Saturday, February 6, 2010
STEVIE WONDER's Mother, his brother and "the next Red"
It’s hard to talk about Stevie Wonder with younger music fans these days and I sometimes end up having to EXPLAIN his greatness to them. I’ve been looked at with surprise a few times by mentioning how much I love Stevie to those who’ve never listened beyond “I Just Called To Say I Love You,” which I acutally DO think is a great song (and Stevie says it’s his favorite that he’s written) and it's one that every songwriter wishes they could’ve written because of its simplicity and irresistible melody. What's really funny is playing “Pasttime Paradise” for anybody under 30 and watch their face light up in recognition before sheepishly admitting they thought it was a Coolio song. It's really not their fault for it has been a while since Stevie has released a “classic” album. But I will say that it cracks me up to hear people discussing the merits of Lady GaGa’s music or arguing whether or not Taylor Swift can sing or if Adam Lambert is a real artist because after all, he did co-write some of his own songs. You can waste your time listening to that crap as much as you want to, have fun. But remember Stevie Wonder is a God given gift to music and he’s alive in your lifetime. Don’t take that for granted. Get your Stevie records out!
There are lots of “hits” collections available because Stevie has lots of hits. And it doesn’t hurt that he’s only been on ONE record label his whole 50 year career. All of his 60’s Motown singles are GREAT from “Uptight (Everything’s Alright)” to “I Was Made To Love Her,” “For Once In My Life” to “My Cherie Amour.” But if you want to get right down to the real nitty gritty, you should start with the classic 70’s albums after Stevie turned 21 and had grown tired of the Motown formula. Inspired by Sly & The Family Stone as equally as the Beatles, he mastered MUSIC and then flipped it over on its back making every one listen and drop their jaws in wonder, pun intended. He was a child star turned seasoned hitmaker already a decade into his career when he TRULY arrived and created masterwork albums like “Music Of My Mind,” “Talking Book,” “Innervisions,” “Fulfillingness’ First Finale,” the double length opus “Songs In The Key Of Life,” and though some will disagree, I include “Journey Through The Secret Life Of Plants” as a MUST for any record collection. Sure it’s a strange concept and has lots of instrumental weirdness but Stevie was intent on taking the music somewhere else even if that meant singing from the view point of a plant. Punk rock! It’s a deep artistic move and upon repeated listenings, this four-sider reveals a variety of styles and a treasure trove of melody. “Race Babbling” practically invents the new wave 80’s without even trying and surely without taking the blame.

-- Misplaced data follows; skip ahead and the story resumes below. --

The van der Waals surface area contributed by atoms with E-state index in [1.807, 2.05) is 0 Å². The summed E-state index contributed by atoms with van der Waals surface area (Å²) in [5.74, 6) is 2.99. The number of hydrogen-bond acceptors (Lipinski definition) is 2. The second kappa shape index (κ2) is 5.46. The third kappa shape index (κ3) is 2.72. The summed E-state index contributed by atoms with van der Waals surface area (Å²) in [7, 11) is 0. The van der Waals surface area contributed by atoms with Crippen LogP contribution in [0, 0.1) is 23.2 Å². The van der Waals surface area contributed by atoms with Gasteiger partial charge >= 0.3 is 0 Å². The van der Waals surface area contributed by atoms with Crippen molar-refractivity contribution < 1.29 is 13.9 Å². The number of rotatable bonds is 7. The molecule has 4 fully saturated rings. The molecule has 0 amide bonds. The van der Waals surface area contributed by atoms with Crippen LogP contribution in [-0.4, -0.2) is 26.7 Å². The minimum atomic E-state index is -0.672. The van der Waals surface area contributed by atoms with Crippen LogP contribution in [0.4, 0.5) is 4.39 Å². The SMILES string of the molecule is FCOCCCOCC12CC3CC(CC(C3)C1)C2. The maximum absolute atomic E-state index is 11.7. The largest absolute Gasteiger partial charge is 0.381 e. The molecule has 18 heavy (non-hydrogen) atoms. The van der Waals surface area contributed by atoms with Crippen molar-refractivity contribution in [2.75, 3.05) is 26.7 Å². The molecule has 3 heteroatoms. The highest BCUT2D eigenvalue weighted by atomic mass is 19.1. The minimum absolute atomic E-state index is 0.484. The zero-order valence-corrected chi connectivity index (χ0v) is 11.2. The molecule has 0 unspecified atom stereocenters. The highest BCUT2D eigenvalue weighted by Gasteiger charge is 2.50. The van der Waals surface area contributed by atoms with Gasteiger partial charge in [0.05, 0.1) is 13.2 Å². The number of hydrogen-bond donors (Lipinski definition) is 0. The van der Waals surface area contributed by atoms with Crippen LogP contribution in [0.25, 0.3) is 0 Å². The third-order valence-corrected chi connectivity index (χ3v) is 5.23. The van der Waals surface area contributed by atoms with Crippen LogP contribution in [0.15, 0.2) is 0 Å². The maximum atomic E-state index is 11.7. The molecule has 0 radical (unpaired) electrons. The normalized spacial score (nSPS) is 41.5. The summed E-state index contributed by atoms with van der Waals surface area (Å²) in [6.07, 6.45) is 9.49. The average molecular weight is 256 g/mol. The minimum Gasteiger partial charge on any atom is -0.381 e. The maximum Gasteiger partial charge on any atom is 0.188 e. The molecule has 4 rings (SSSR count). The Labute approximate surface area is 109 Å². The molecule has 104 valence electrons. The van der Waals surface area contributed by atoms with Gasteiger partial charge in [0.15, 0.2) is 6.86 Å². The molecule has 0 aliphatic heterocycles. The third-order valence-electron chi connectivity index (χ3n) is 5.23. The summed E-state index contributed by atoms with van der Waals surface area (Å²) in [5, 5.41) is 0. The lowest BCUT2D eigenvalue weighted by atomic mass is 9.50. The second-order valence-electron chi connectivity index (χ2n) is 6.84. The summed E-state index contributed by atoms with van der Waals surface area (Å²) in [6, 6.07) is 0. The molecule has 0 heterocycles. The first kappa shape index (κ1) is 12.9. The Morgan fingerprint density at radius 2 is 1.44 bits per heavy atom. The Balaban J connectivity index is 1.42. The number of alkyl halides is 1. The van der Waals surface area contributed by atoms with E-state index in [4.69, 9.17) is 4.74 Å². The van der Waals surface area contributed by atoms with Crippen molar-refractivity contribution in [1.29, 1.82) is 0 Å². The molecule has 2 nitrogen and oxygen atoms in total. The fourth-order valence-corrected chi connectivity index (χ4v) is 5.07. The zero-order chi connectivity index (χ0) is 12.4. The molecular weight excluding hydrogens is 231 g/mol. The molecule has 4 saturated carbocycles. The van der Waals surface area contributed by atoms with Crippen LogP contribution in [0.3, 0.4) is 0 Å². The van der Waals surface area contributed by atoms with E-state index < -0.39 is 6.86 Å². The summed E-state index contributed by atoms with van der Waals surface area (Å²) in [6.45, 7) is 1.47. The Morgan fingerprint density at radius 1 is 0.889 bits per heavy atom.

But don't stop there. Stevie returned to form again with 1980’s excellent “Hotter Than July” featuring a more pop based R&B sound. Also an excellent starter for anyone is the 2CD compilation “Original Musiquarium I” from 1982 that sums up the hits on those 70’s albums pretty well and flows flawlessly, one after another. It was sequenced by Stevie himself and there were four ‘new’ songs on there too including the brilliant “That Girl.”
My favorite Beatles cover version of all-time is Stevie's "We Can Work It Out" from 1970 and it was his debut as multi-instrumentalist. Stevie Wonder is an incredible drummer! I wish he would play more drums these days especially in the studio. Also, my sincere apologies to George Clinton, but I’ve never heard anything funkier sounding than “Superstition” or “You Haven’t Done Nothin’.”